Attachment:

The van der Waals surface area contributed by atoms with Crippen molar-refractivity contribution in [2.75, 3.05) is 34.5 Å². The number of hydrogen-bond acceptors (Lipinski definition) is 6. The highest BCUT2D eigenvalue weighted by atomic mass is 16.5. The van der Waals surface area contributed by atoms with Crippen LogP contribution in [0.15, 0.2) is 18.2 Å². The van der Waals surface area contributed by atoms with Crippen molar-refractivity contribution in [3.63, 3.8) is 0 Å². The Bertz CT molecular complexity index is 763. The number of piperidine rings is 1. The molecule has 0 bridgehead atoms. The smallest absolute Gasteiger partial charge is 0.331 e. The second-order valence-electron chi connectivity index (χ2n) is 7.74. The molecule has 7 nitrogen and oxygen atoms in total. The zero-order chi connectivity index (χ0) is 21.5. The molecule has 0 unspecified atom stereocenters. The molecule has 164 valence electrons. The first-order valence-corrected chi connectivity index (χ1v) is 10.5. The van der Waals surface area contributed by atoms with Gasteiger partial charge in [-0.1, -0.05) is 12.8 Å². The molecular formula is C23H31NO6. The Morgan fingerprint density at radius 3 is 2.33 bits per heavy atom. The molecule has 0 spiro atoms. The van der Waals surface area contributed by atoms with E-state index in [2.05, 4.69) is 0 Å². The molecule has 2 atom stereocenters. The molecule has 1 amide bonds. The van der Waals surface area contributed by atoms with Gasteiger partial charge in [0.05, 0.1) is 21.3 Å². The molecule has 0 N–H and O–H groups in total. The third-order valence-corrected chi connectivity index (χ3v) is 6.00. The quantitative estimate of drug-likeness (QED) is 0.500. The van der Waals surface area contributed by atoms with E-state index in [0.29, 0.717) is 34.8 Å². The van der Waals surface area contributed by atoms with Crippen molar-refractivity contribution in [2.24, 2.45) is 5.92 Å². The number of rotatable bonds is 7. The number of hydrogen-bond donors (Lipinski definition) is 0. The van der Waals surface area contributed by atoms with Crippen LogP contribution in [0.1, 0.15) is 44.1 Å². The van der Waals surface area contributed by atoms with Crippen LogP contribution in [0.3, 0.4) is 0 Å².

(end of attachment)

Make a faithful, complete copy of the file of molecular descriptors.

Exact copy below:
The van der Waals surface area contributed by atoms with Crippen molar-refractivity contribution in [2.75, 3.05) is 34.5 Å². The number of hydrogen-bond acceptors (Lipinski definition) is 6. The highest BCUT2D eigenvalue weighted by atomic mass is 16.5. The van der Waals surface area contributed by atoms with Crippen LogP contribution in [0.15, 0.2) is 18.2 Å². The van der Waals surface area contributed by atoms with Crippen molar-refractivity contribution in [3.63, 3.8) is 0 Å². The Bertz CT molecular complexity index is 763. The number of piperidine rings is 1. The molecule has 0 bridgehead atoms. The smallest absolute Gasteiger partial charge is 0.331 e. The second-order valence-electron chi connectivity index (χ2n) is 7.74. The molecule has 7 nitrogen and oxygen atoms in total. The zero-order chi connectivity index (χ0) is 21.5. The molecule has 0 unspecified atom stereocenters. The molecule has 164 valence electrons. The first-order valence-corrected chi connectivity index (χ1v) is 10.5. The van der Waals surface area contributed by atoms with Gasteiger partial charge in [-0.1, -0.05) is 12.8 Å². The molecular formula is C23H31NO6. The Morgan fingerprint density at radius 3 is 2.33 bits per heavy atom. The molecule has 0 spiro atoms. The van der Waals surface area contributed by atoms with E-state index in [2.05, 4.69) is 0 Å². The molecule has 2 atom stereocenters. The molecule has 1 amide bonds. The van der Waals surface area contributed by atoms with Gasteiger partial charge in [0.05, 0.1) is 21.3 Å². The molecule has 0 N–H and O–H groups in total. The third-order valence-corrected chi connectivity index (χ3v) is 6.00. The quantitative estimate of drug-likeness (QED) is 0.500. The van der Waals surface area contributed by atoms with E-state index in [0.29, 0.717) is 34.8 Å². The van der Waals surface area contributed by atoms with Crippen molar-refractivity contribution in [2.24, 2.45) is 5.92 Å². The number of rotatable bonds is 7. The number of hydrogen-bond donors (Lipinski definition) is 0. The van der Waals surface area contributed by atoms with Crippen LogP contribution in [0.1, 0.15) is 44.1 Å². The van der Waals surface area contributed by atoms with Crippen LogP contribution in [0.3, 0.4) is 0 Å².